Georgia State experiences an overflow of requests

Throughout the summer, courses continued to shift from in-person to online right up until the fall semester. With this, students experienced much uncertainty while registering for their classes. Some even claimed that the courses that they once registered for have disappeared.

However, according to the Associate Vice President for Public Relations Andrea Jones, courses were only being shifted around.

“Courses are not disappearing, but the mode in which some courses are being offered continues to change based on faculty availability,” she said. “The students are not being dropped, and the courses should still be registered, but the physical presence requirement may change.”

By the time students began classes, some were unaware of whether it was in an online or in-person setting. They quickly attempted to adjust their schedules.

Many students submitted an overflow request.

Overflow requests are submitted to receive permission to register for a full class. Not the university advisement center nor the registrar handles overflow. Each department grants permission to a request.

The computer science department has its own way of operating requests by implementing a policy.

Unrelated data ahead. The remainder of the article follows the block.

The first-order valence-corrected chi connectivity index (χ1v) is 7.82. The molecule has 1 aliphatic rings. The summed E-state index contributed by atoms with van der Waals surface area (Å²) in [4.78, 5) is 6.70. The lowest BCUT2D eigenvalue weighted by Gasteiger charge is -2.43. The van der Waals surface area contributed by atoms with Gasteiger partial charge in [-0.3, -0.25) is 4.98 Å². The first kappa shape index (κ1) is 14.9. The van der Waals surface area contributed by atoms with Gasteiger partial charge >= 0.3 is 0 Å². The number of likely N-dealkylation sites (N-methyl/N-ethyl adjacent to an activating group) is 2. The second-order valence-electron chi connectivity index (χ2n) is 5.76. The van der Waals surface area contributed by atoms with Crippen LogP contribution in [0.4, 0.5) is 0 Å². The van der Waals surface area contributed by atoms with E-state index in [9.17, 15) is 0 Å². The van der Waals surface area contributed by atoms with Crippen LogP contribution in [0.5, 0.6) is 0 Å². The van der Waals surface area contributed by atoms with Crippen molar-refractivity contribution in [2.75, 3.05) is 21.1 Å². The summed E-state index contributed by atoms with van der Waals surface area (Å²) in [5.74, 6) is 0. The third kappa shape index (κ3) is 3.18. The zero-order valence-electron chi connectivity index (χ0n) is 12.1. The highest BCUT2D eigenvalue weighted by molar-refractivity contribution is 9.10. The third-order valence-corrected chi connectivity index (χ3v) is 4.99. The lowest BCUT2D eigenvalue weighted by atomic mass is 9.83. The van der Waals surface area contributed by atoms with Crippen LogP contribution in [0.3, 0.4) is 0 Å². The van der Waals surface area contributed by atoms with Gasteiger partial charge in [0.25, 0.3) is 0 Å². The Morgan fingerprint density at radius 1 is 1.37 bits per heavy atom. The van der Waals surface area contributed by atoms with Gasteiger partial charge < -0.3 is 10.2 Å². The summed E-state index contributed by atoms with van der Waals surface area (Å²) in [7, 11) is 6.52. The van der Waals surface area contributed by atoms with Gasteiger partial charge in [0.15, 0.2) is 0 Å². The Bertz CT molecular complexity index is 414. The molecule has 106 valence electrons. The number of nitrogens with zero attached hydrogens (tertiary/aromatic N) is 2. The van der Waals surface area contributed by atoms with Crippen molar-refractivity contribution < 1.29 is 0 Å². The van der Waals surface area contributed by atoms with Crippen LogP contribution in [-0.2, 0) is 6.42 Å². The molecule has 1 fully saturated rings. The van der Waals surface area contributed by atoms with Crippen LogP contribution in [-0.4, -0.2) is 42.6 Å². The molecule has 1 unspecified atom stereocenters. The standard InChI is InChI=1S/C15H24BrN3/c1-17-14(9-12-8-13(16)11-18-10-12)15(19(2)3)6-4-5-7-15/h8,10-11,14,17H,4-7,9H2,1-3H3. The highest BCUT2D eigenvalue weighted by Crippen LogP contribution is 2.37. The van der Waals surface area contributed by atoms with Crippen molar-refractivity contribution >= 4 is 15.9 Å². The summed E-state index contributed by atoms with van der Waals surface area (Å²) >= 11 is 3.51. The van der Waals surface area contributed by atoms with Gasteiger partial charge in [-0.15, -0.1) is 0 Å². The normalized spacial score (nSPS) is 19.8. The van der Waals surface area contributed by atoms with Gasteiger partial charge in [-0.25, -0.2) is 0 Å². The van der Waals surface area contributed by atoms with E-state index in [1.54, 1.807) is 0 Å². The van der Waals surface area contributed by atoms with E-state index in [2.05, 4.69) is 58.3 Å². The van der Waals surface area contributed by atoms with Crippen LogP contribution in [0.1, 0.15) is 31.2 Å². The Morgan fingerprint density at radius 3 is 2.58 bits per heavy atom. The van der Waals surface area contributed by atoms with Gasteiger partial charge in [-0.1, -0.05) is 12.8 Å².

According to the Undergraduate Director of Computer Science Dr. Xiaolin Hu, this “policy” applies only to the computer science department. He does not know how other departments handle overflow requests.

For example, the College of the Arts doesn’t even offer overflow requests, and students will have to register the next semester if their preferred course has met maximum capacity.

“Due to [a] large number of overflow requests to [computer science] classes in recent years, we do implement an overflow ‘policy’ (for lack of a better word) to handle the overflow requests,” Hu said. “The overflow ‘policy’ is really about the procedure regarding how we handle the overflow requests.”

The overflow policy’s first step is directing the students’ requests to the computer science department’s undergraduate coordinator, Jamie Hayes. Hayes keeps a list of the overflow requests based on the timestamps.

“We do not decide who gets approved for overflow in an arbitrary way,” Hu said. “Our general rule is first-come, first-serve based on the timestamps of the overflow requests.”

The first-come, first-serve aspect caused seniors to question the policy when on the brink of graduating. Students fear the possibility of one denied overflow request interfering with their graduation. However, this is not the case.

“If … this class is the only class that holds the student from graduation, then this student will have higher priority for the overflow,” Hu said. “This priority is adopted because otherwise, the student will have to wait for another semester to graduate.”

Though most courses have shifted to an online platform, there remains a maximum capacity that causes students to request overflow.

“We do our best to satisfy students overflow requests, including adding new class sections, increasing class size and making unused seats from cross-listed classes available for the overflows,” Hu said. “However, this is not always possible due to the limited resources of the departments.”